The intent was to postpone the event because the move-in process needed to initiate during the lockdown period. However, even if the event had been scheduled on the other side of Michigan’s stay-at-home order, it wouldn’t have been able to get installed in time.
During that window of time, there were 43 weddings that would have been displaced and, to the credit of the Grand Prix, they understood this and made the difficult decision to cancel instead of postponing.
With the economic impact of the surrounding businesses likely in the $40 to $50 million range, the decision “did not come lightly,” according to Hodges.
As with many non-profits, the fundraisers are postponed or canceled. The money that came from the Grand Prix went to keeping the aquarium free and open to the public. Hodges and her team are already looking for the next generation of revenue that allows them to be sustainable and thrive, llike Tip the Scales and a new society level called The Phoenix.
Auto show no-go
Another popular Detroit standard is the North American International Auto Show, for years a staple in Michigan winters. This year, the decision was made to move it to June, and organizers were planning on having the TCF Center (formerly Cobo Hall) ready to go.
Then the pandemic hit. Michigan Gov. Gretchen Whitmer issued a stay-at-home order set to expire April 30, and then designated the TCF Center as a field hospital to handle COVID-19 patients. The TCF Center began taking COVID patients last week.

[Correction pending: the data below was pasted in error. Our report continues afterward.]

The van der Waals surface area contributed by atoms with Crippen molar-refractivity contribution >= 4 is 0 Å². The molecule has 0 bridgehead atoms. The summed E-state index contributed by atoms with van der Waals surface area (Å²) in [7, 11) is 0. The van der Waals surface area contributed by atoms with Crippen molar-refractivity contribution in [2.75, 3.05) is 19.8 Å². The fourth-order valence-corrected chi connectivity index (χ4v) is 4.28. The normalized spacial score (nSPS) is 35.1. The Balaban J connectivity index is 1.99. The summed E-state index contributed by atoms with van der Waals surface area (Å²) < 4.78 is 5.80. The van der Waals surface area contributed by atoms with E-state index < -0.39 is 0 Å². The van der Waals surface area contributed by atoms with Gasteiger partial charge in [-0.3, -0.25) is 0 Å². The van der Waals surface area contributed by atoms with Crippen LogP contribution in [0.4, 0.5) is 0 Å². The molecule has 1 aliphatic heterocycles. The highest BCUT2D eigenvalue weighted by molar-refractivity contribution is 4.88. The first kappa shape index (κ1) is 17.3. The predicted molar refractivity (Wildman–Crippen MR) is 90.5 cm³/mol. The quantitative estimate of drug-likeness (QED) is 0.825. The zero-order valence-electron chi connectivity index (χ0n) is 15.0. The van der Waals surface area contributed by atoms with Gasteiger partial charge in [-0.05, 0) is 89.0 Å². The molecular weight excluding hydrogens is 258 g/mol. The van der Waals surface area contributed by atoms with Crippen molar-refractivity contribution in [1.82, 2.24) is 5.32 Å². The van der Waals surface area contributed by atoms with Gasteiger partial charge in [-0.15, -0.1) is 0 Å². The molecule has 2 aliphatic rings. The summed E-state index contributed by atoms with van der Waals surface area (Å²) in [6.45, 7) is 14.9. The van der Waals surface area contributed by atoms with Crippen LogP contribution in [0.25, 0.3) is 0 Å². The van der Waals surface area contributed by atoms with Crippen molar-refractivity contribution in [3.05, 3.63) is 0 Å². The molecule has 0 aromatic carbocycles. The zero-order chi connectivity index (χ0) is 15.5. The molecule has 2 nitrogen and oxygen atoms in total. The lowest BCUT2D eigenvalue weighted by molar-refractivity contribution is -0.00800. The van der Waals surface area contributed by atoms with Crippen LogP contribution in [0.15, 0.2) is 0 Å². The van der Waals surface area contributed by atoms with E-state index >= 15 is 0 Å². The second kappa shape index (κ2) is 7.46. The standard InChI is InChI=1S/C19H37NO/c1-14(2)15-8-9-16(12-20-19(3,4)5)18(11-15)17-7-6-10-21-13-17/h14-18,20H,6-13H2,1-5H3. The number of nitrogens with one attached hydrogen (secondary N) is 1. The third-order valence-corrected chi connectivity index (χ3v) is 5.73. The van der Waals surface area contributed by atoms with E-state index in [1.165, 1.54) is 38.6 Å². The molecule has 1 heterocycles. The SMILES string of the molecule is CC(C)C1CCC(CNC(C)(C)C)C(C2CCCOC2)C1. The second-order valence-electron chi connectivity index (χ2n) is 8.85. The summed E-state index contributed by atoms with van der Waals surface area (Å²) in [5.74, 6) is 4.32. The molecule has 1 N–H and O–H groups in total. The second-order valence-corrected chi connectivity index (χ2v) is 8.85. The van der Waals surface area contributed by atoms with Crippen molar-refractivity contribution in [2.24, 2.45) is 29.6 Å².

With the center now serving coronavirus patients, NAIAS officials made the decision to cancel the auto show.
NAIAS Executive Director Rod Alberts said officials completely agreed with the decision.
“Although we were teed up in June for an amazing and re-imagined North American International Auto Show, we had to cancel because our venue, the TCF Center, was selected as a site for hospital by the federal government – a decision we fully supported because we understand the health and safety of our local community had to be the top priority,” Alberts said in a statement.
Hodges is hoping during this extraordinary moment that people who are already philanthropic and benevolent will feel an additional call to action to help at this critical moment to ensure organizations stay intact and the tradition of Belle Isle continues.
So many factors play into a successful event, from picking a non-competing date, ensuring sponsors’ benefits are competitive, how to be heard amongst the noise and to exceed capacity, all the things the attendees don’t think about, like the sound of folding chairs.
Hodges is confident the events industry will innovate and be the entrepreneurs it has always been.
“Event shouldn’t disappear,” she said. “We all knew events couldn’t sustain organizations to the extent they did. While it is a difficult transition, we are entrepreneurial so some model will emerge and it will reflect the outcome of the crisis.
“We were already thinking about reinventing the event, this is accelerating it,” Hodges added. “We can’t isolate for the rest of time, but businesses need to give event attendees the confidence it is safe. Belle Isle is meant to celebrate life’s moments first and foremost for the park user — your wedding, your engagement, your place to mourn, your place to celebrate, your place to find peace. Humans like to be with one another but it will be awhile.”